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Results for 'complex needs'

Results 1 - 10 of 10

“It was the whole picture” a mixed methods study of successful components in an integrated wellness service in North East England

CHEETHAM M., et al
2018

Background: A growing number of Local Authorities (LAs) have introduced integrated wellness services as part of efforts to deliver cost effective, preventive services that address the social determinants of health. This study examined which elements of an integrated wellness service in the north east of England were effective in improving health and wellbeing (HWB). Methods: The study used a mixed-methods approach. In-depth semi-structured interviews (IVs) were conducted with integrated wellness service users (n = 25) and focus groups (FGs) with group based service users (n = 14) and non-service users (n = 23) to gather the views of stakeholders. Findings are presented here alongside analysis of routine monitoring data. The different data were compared to examine what each data source revealed about the effectiveness of the service. Results: Findings suggest that integrated wellness services work by addressing the social determinants of health and respond to multiple complex health and social concerns rather than single issues. The paper identifies examples of ‘active ingredients’ at the heart of the programme, such as sustained relationships, peer support and confidence building, as well as the activities through which changes take place, such as sports and leisure opportunities which in turn encourage social interaction. Wider wellbeing outcomes, including reduced social isolation and increased self-efficacy are also reported. Practical and motivational support helped build community capacity by encouraging community groups to access funding, helped navigate bureaucratic systems, and promoted understanding of marginalised communities. Fully integrated wellness services could support progression opportunities through volunteering and mentoring. Conclusions: An integrated wellness service that offers a holistic approach was valued by service users and allowed them to address complex issues simultaneously. Few of the reported health gains were captured in routine data. Quantitative and qualitative data each offered a partial view of how effectively services were working.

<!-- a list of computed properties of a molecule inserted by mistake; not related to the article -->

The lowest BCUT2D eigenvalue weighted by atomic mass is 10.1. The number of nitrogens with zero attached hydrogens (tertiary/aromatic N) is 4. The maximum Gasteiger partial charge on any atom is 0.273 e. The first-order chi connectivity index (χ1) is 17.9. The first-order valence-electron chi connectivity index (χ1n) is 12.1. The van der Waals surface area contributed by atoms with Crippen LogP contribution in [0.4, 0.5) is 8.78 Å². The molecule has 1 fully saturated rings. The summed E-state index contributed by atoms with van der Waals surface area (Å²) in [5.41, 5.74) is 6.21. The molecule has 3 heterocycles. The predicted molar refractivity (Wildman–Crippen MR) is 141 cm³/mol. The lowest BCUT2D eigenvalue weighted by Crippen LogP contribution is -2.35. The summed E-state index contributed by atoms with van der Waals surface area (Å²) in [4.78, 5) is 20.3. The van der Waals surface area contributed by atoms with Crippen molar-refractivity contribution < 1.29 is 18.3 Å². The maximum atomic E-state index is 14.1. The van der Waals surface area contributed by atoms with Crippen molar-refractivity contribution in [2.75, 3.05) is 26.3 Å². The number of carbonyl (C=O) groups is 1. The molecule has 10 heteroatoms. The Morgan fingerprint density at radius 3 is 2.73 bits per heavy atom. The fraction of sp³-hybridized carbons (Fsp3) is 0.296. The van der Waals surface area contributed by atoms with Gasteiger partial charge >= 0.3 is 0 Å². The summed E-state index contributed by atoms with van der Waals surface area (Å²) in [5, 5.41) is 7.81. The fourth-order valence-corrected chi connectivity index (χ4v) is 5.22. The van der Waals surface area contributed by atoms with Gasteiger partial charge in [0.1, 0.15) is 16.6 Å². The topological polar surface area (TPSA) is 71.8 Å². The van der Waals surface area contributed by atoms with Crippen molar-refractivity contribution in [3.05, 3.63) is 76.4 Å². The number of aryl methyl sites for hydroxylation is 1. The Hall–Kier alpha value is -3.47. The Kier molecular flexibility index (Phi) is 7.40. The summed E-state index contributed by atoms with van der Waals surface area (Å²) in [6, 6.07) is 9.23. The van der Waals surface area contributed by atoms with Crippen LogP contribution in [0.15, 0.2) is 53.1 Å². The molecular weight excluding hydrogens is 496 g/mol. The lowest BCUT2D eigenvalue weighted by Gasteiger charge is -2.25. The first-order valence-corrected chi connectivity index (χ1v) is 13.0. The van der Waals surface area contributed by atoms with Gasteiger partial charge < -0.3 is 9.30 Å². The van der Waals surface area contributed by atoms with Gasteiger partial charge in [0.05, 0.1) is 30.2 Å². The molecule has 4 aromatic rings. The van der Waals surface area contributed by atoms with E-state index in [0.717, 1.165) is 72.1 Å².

People powered recovery: social action and complex needs. Findings from a call for evidence

TURNING POINT
2018

The UK All-Party Parliamentary Group (APPG) on complex needs and dual diagnosis was established in 2007 in recognition of the fact that people seeking help often have a number of over-lapping needs including problems around access to housing, social care, unemployment services, mental health provision or substance misuse support. This report sets out the findings from a call for evidence on how social action can improve outcomes and develop more responsive services for people with complex needs or a dual diagnosis. Social action is about people coming together to tackle an issue, support others or improve their local area, by sharing their time and expertise through volunteering, peer-led groups and community projects. The report provides examples of how social action can support recovery, self-worth and confidence, boost employment prospects and skills, reduce stigma, better shape services to meet people’s needs, contribute to better health and wellbeing and save money. It also looks at how to overcome some of the challenges and barriers to developing social action focused around complex needs. These include resources, stigma, procedural issues, leadership, commissioning structures and demonstrating benefits.

Person-centred approaches: empowering people to live their lives and communities to enable to upgrade in prevention, wellbeing, health, care and support

SKILLS FOR HEALTH, SKILLS FOR CARE
2017

This education and training framework, commissioned by Health Education England, sets out core skills to support health and social care workforce to deliver person-centred approaches. It will help to staff communicate meaningfully, ensure they tailor the care and advice they give to suit peoples’ needs. It is applicable across services, sectors and across different types of organisations. The framework begins by describing the values, communication and relationship building skills that everyone delivering services should have to ensure consistent person-centred approaches. It arranges these into three ‘steps’: conversations to engage with people; conversations to enable and support people; and conversations with people to collaboratively manage highest complexity and significant risk. Within each step, the framework outlines behaviours which aim to illustrate what people and their carers would see in practice; learning outcomes; and short practice examples. Where appropriate, the framework encourages shared decision making and ensuring that all information is personalised, accessible and useful. The framework includes tips for delivering training and enablers for embedding a person-centred approach in organisations. The framework has been developed with the participation of health and social care experts and people who are experts by experience.

Peer support in accommodation based support services: a social return on investment

NEWTON Angela, WOMER Jessica, WHATMOUGH Suzy
2017